Neutronium (sometimes shortened to neutrium) is a proposed name for a substance composed purely of neutrons. The word was coined by scientist Andreas von Antropoff in 1926 (before the discovery of the neutron itself) for the conjectured "element of atomic number zero" that he placed at the head of the periodic table. However, the meaning of the term has changed over time, and from the last half of the 20th century onward it has been also used legitimately to refer to extremely dense substances resembling the neutron-degenerate matter theorized to exist in the cores of neutron stars; henceforth "degenerate neutronium" will refer to this. Science fiction and popular literature frequently use the term "neutronium" to refer to a highly dense phase of matter composed primarily of neutrons.
Neutronium and neutron stars
Neutronium is used in popular literature to refer to the material present in the cores of neutron stars (stars which are too massive to be supported by electron degeneracy pressure and which collapse into a denser phase of matter). This term is very rarely used in scientific literature, for three reasons:
- There is no universally agreed-upon definition for the term "neutronium".
- There is considerable uncertainty over the composition of the material in the cores of neutron stars (it could be neutron-degenerate matter, strange matter, quark matter, or a variant or combination of the above).
- The properties of neutron star material should depend on depth due to changing pressure (see below), and no sharp boundary between the crust (consisting primarily of atomic nuclei) and almost protonless inner layer is expected to exist.
When neutron star core material is presumed to consist mostly of free neutrons, it is typically referred to as neutron-degenerate matter in scientific literature.
Neutronium and the periodic table
The term "neutronium" was coined in 1926 by Andreas von Antropoff for a conjectured form of matter made up of neutrons with no protons, which he placed as the chemical element of atomic number zero at the head of his new version of the periodic table. It was subsequently placed in the middle of several spiral representations of the periodic system for classifying the chemical elements, such as those of Charles Janet (1928), E. I. Emerson (1944), John D. Clark (1950) and in Philip Stewart's Chemical Galaxy (2005).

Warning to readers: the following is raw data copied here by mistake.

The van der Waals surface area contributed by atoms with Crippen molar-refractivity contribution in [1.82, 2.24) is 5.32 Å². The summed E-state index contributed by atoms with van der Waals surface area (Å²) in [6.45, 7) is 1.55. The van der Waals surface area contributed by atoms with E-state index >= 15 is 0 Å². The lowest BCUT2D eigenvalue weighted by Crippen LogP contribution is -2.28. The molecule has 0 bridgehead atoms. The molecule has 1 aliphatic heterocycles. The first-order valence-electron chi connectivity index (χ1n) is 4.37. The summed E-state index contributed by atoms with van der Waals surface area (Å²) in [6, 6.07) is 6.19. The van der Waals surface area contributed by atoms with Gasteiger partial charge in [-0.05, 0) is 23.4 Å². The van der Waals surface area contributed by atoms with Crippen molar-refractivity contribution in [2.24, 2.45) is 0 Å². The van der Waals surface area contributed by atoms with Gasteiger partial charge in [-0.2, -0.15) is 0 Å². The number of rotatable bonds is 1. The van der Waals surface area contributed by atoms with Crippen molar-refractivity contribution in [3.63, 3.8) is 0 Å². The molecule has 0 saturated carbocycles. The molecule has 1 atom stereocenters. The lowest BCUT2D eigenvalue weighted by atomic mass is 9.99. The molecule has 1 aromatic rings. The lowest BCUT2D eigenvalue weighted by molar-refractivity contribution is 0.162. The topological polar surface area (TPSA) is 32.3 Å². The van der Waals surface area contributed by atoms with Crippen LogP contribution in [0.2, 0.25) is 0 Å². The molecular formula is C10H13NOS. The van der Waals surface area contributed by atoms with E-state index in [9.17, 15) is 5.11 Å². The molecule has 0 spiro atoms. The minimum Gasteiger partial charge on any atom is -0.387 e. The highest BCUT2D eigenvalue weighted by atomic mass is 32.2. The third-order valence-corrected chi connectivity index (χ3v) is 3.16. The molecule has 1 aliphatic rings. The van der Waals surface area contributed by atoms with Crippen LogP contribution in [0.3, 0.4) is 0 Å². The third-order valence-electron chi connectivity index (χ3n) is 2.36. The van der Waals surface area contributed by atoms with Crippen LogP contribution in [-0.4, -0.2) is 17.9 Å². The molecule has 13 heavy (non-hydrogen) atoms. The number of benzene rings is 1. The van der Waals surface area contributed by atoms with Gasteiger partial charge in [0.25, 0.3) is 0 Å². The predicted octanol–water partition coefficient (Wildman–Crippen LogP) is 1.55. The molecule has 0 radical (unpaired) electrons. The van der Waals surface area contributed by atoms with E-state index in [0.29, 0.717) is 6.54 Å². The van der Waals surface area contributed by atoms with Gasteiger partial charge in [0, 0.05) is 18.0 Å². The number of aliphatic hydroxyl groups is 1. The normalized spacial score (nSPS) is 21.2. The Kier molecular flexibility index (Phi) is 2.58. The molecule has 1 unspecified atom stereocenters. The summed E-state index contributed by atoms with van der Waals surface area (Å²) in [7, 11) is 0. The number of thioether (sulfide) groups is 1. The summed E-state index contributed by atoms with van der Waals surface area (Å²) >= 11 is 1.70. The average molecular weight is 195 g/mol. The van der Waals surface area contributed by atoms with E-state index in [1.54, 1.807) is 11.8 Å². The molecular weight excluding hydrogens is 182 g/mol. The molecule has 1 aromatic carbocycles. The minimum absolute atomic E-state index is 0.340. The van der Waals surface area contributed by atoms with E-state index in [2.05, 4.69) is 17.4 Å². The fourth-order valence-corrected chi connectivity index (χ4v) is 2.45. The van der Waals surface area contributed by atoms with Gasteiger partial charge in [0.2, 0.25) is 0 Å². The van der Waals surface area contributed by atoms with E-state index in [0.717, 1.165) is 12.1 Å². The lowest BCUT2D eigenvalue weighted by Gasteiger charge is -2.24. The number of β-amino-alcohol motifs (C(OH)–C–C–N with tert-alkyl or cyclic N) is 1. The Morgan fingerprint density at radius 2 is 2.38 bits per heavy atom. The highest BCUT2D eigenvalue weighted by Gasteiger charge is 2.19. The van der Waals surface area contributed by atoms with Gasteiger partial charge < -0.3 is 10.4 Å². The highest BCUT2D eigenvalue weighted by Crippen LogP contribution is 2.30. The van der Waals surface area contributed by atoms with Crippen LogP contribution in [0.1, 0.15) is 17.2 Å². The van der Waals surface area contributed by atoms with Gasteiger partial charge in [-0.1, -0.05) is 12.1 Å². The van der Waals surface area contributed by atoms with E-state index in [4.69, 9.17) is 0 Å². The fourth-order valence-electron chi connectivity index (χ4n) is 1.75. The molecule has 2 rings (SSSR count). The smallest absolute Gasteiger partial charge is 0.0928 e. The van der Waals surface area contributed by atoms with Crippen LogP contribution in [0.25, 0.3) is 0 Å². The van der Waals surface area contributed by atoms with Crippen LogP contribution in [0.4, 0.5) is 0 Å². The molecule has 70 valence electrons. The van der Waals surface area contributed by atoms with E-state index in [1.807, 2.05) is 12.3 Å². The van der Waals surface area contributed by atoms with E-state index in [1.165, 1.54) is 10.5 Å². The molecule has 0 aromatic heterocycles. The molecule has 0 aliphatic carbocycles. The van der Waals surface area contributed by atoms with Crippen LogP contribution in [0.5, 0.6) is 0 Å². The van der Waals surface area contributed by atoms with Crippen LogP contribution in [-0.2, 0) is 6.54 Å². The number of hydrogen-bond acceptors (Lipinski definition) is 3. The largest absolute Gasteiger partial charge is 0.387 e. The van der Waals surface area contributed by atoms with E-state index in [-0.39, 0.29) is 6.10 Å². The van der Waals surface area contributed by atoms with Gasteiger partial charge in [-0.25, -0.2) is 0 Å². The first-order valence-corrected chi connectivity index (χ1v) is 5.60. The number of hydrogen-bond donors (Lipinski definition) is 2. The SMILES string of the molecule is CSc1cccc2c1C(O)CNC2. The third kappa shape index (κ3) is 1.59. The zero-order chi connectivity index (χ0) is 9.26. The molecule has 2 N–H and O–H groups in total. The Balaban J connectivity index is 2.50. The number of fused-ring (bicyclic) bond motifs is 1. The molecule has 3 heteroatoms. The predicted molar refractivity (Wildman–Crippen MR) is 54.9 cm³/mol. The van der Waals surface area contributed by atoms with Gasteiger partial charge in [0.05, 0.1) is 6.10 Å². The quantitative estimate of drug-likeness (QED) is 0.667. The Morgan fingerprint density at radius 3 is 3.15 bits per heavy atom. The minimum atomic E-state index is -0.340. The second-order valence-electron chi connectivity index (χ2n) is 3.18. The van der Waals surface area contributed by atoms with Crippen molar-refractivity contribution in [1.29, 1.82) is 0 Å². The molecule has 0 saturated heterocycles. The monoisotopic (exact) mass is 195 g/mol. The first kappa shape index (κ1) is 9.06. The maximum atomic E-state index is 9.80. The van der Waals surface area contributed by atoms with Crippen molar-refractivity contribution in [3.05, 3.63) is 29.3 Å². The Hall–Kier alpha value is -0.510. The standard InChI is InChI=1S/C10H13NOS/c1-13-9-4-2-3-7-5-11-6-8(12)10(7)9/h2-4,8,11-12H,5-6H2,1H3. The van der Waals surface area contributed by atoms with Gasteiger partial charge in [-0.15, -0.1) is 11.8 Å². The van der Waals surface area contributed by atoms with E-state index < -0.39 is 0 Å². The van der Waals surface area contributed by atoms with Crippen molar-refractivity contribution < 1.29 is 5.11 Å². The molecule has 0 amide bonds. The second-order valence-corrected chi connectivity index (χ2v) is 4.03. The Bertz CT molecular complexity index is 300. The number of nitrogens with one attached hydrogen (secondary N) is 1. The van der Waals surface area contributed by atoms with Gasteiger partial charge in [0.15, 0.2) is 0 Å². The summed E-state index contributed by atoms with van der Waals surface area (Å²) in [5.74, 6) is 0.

Although the term is not used in the scientific literature either for a condensed form of matter, or as an element, there have been reports that, besides the free neutron, there may exist two bound forms of neutrons without protons. If neutronium were considered to be an element, then these neutron clusters could be considered to be the isotopes of that element. However, these reports have not been further substantiated. Further information can be found in the following articles:
- Mononeutron: Isolated neutrons undergo beta decay with a mean lifetime of approximately 15 minutes (half-life of approximately 10 minutes), becoming protons (the nucleus of hydrogen), electrons and antineutrinos.
- Dineutron: The dineutron, containing two neutrons was unambiguously observed in the decay of beryllium-16, in 2012 by researchers at Michigan State University. It is not a bound particle, but had been proposed as an extremely short-lived state produced by nuclear reactions involving tritium. It has been suggested to have a transitory existence in nuclear reactions produced by helions that result in the formation of a proton and a nucleus having the same atomic number as the target nucleus but a mass number two units greater. There had been evidence of dineutron emission from neutron-rich isotopes such as beryllium-16 where mononeutron decay would result in a less stable isotope. The dineutron hypothesis had been used in nuclear reactions with exotic nuclei for a long time. Several applications of the dineutron in nuclear reactions can be found in review papers. Its existence has been proven to be relevant for nuclear structure of exotic nuclei. A system made up of only two neutrons is not bound, though the attraction between them is very nearly enough to make them so. This has some consequences on nucleosynthesis and the abundance of the chemical elements.
- Trineutron: A trineutron state consisting of three bound neutrons has not been detected, and is not expected to exist even for a short time.
- Tetraneutron: A tetraneutron is a hypothetical particle consisting of four bound neutrons. Reports of its existence have not been replicated. If confirmed, it would require revision of current nuclear models.
- Pentaneutron: Calculations indicate that the hypothetical pentaneutron state, consisting of a cluster of five neutrons, would not be bound.
- And so on.
Although not called "neutronium", the National Nuclear Data Center's Nuclear Wallet Cards lists as its first "isotope" an "element" with the symbol n and atomic number Z = 0 and mass number A = 1. This isotope is described as decaying to element H with a half life of 10.24±0.02 min.